Table of IR Absorptions

Functional Group Characteristic Absorption(s) (cm-1) Notes
Alkyl C-H Stretch2950 - 2850 (m or s) Alkane C-H bonds are fairly ubiquitous and therefore usually less useful in determining structure.
Alkenyl C-H Stretch
Alkenyl C=C Stretch
3100 - 3010 (m)
1680 - 1620 (v)
Absorption peaks above 3000 cm-1 are frequently diagnostic of unsaturation
Alkynyl C-H Stretch
Alkynyl C=C Stretch
~3300 (s)
2260 - 2100 (v)
Aromatic C-H Stretch
Aromatic C-H Bending
Aromatic C=C Bending
~3030 (v)
860 - 680 (s)
1700 - 1500 (m,m)
Alcohol/Phenol O-H Stretch 3550 - 3200 (broad, s) See "Free vs. Hyrdogen-Bonded Hydroxyl Groups" in the Introduction to IR Spectra for more information
Carboxylic Acid O-H Stretch 3000 - 2500 (broad, v)
Amine N-H Stretch 3500 - 3300 (m) Primary amines produce two N-H stretch absorptions, secondary amides only one, and tetriary none.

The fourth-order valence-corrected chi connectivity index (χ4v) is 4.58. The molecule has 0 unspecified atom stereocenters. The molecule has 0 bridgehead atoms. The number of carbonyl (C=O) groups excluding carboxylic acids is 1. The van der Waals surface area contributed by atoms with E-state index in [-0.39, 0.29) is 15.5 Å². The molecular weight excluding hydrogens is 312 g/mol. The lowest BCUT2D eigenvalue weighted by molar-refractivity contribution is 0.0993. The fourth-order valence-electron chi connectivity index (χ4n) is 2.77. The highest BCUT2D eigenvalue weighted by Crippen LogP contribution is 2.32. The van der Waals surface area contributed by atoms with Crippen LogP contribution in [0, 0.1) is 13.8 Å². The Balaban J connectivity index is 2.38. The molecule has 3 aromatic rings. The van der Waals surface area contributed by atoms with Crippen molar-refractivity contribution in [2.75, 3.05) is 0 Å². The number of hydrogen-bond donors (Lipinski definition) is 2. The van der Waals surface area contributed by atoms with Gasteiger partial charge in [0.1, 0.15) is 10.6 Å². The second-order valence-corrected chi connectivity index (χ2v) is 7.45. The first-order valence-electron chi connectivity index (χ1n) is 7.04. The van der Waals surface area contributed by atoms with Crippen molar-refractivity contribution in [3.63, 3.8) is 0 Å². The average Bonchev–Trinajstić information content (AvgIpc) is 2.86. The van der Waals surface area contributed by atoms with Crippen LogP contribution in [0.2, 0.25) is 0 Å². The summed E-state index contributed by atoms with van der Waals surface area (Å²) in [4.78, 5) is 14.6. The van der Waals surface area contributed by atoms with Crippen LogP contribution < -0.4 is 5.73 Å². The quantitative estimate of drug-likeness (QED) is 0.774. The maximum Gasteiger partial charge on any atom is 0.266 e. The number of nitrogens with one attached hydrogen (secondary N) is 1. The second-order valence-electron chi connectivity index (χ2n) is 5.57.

Nitrile C=N Stretch 2260 - 2220 (m)
Aldehyde C=O Stretch
Ketone C=O Stretch
Ester C=O Stretch
Carboxylic Acid C=O Stretch
Amide C=O Stretch
1740 - 1690 (s)
1750 - 1680 (s)
1750 - 1735 (s)
1780 - 1710 (s)
1690 - 1630 (s)
The carbonyl stretching absorption is one of the strongest IR absorptions, and is very useful in structure determination as one can determine both the number of carbonyl groups (assuming peaks do not overlap) but also an estimation of which types.
Amide N-H Stretch 3700 - 3500 (m) As with amines, an amide produces zero to two N-H absorptions depending on its type.

All figures are for the typical case only -- signal positions and intensities may vary depending on the particular bond environment.

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